Scuba diving around Australia's furthest outpost – the Cocos (Keeling) atoll – hardly hits the diver radar. Little known these days, Charles Darwin sailed through on the Beagle, the area inspiring much of his work on coral atolls. During the two World Wars, Cocos was the location of an important telecommunications station used by several navies.
The scenery is typically Indian Ocean: a bright turquoise lagoon is ringed by tiny islands, pale yellow shorelines merging into deep green vegetation. For divers, there are two distinct dive types. The Cocos lagoon is surprisingly barren but affectionately known as ‘diving the desert’. Shaped by currents and tidal surges, smooth rocky surfaces are peppered with small hard coral heads where the marine life gathers for shelter. There are a couple of small wrecks and the remains of that all-important telecomms cable.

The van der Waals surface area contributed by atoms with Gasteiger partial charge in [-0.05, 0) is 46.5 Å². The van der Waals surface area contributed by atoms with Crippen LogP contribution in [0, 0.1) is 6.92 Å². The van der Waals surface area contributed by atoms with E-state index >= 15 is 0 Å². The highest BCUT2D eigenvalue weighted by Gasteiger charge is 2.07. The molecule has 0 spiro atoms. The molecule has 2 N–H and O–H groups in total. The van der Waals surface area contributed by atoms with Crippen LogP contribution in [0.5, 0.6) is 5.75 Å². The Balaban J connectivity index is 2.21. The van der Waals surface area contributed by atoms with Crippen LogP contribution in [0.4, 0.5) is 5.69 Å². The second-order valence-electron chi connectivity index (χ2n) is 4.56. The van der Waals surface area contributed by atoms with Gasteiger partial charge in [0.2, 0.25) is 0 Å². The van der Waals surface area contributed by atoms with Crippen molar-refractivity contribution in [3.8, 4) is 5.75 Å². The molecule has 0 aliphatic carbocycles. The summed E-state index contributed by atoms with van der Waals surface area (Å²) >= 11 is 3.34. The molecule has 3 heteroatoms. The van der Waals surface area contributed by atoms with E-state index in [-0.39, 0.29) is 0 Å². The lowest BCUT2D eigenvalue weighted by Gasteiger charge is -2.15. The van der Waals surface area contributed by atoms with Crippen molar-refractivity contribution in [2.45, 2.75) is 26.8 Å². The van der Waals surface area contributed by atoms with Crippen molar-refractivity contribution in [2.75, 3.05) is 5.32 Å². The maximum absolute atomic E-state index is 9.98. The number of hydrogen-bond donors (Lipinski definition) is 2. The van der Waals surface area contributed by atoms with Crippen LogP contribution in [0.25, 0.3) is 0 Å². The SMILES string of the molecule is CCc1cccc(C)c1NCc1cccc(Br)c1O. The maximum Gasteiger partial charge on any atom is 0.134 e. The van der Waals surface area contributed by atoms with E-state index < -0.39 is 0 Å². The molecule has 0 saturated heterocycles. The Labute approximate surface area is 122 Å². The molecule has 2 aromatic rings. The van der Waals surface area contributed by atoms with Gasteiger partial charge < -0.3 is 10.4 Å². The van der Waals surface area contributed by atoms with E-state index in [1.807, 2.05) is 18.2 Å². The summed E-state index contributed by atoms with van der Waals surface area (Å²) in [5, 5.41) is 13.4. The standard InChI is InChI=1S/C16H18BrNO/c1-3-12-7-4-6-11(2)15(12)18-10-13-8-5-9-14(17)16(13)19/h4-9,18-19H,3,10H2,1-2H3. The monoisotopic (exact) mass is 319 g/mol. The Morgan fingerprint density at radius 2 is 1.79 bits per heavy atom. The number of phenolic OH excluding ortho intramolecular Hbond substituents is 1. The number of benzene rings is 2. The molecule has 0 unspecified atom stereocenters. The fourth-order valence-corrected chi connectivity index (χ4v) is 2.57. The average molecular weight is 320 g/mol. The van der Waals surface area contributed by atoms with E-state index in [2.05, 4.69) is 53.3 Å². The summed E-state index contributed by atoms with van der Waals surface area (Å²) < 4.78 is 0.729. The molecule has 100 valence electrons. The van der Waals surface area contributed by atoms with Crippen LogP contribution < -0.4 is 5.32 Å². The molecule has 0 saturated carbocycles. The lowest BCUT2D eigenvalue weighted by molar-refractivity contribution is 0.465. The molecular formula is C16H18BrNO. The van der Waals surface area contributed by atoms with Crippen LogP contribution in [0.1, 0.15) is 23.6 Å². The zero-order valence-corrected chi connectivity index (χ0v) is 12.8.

Outside the lagoon, the underwater landscape couldn't be more different. The reef drop-offs are smothered in lush hard corals in fabulous condition. At the base of the walls are huge fan corals and more patrolling sharks. There are all sorts of pelagic fish – tuna, barracuda and trevally – and, if you are lucky, a school of bottlenose dolphins will come to play.